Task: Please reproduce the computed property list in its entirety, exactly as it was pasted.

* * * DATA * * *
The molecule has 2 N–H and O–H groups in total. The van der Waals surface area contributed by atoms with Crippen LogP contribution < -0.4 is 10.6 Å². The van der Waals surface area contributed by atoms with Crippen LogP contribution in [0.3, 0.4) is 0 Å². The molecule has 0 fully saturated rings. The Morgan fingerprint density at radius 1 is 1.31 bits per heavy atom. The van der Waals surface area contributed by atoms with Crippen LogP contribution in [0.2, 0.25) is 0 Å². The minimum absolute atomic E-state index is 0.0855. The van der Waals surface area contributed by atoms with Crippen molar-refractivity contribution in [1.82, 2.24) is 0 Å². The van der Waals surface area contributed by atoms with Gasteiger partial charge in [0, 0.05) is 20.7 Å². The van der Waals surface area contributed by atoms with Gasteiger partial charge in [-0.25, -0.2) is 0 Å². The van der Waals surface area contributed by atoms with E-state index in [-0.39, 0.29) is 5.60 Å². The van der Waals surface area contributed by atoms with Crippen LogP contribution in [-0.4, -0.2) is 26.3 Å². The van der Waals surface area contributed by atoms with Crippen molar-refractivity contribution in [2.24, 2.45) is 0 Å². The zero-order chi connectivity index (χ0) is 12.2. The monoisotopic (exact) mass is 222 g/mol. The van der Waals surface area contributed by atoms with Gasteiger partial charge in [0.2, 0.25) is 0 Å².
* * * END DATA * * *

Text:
The molecule has 2 N–H and O–H groups in total. The van der Waals surface area contributed by atoms with Crippen LogP contribution < -0.4 is 10.6 Å². The van der Waals surface area contributed by atoms with Crippen LogP contribution in [0.3, 0.4) is 0 Å². The molecule has 0 fully saturated rings. The Morgan fingerprint density at radius 1 is 1.31 bits per heavy atom. The van der Waals surface area contributed by atoms with Crippen LogP contribution in [0.2, 0.25) is 0 Å². The minimum absolute atomic E-state index is 0.0855. The van der Waals surface area contributed by atoms with Crippen molar-refractivity contribution in [1.82, 2.24) is 0 Å². The van der Waals surface area contributed by atoms with Gasteiger partial charge in [0, 0.05) is 20.7 Å². The van der Waals surface area contributed by atoms with Gasteiger partial charge in [-0.25, -0.2) is 0 Å². The van der Waals surface area contributed by atoms with E-state index in [-0.39, 0.29) is 5.60 Å². The van der Waals surface area contributed by atoms with Crippen LogP contribution in [-0.4, -0.2) is 26.3 Å². The van der Waals surface area contributed by atoms with Crippen molar-refractivity contribution in [2.24, 2.45) is 0 Å². The zero-order chi connectivity index (χ0) is 12.2. The monoisotopic (exact) mass is 222 g/mol. The van der Waals surface area contributed by atoms with Gasteiger partial charge in [0.2, 0.25) is 0 Å².